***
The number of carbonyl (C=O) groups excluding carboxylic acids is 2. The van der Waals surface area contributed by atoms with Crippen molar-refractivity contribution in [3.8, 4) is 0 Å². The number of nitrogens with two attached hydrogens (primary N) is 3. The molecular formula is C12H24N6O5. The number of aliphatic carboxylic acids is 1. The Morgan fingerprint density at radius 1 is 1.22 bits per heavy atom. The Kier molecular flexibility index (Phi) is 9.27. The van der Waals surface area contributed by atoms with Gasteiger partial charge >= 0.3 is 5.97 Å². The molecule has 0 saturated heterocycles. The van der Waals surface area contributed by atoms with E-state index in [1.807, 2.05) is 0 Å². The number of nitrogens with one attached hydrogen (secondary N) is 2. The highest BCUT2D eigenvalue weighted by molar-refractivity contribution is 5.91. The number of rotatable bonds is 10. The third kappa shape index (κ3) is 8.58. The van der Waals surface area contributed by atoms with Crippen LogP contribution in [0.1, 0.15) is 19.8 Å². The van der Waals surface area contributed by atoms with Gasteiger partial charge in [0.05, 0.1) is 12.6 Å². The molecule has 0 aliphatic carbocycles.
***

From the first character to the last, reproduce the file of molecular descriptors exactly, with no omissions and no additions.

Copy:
The number of carbonyl (C=O) groups excluding carboxylic acids is 2. The van der Waals surface area contributed by atoms with Crippen molar-refractivity contribution in [3.8, 4) is 0 Å². The number of nitrogens with two attached hydrogens (primary N) is 3. The molecular formula is C12H24N6O5. The number of aliphatic carboxylic acids is 1. The Morgan fingerprint density at radius 1 is 1.22 bits per heavy atom. The Kier molecular flexibility index (Phi) is 9.27. The van der Waals surface area contributed by atoms with Gasteiger partial charge >= 0.3 is 5.97 Å². The molecule has 0 saturated heterocycles. The van der Waals surface area contributed by atoms with E-state index in [1.807, 2.05) is 0 Å². The number of nitrogens with one attached hydrogen (secondary N) is 2. The highest BCUT2D eigenvalue weighted by molar-refractivity contribution is 5.91. The number of rotatable bonds is 10. The third kappa shape index (κ3) is 8.58. The van der Waals surface area contributed by atoms with Crippen LogP contribution in [0.1, 0.15) is 19.8 Å². The van der Waals surface area contributed by atoms with Gasteiger partial charge in [0.05, 0.1) is 12.6 Å². The molecule has 0 aliphatic carbocycles.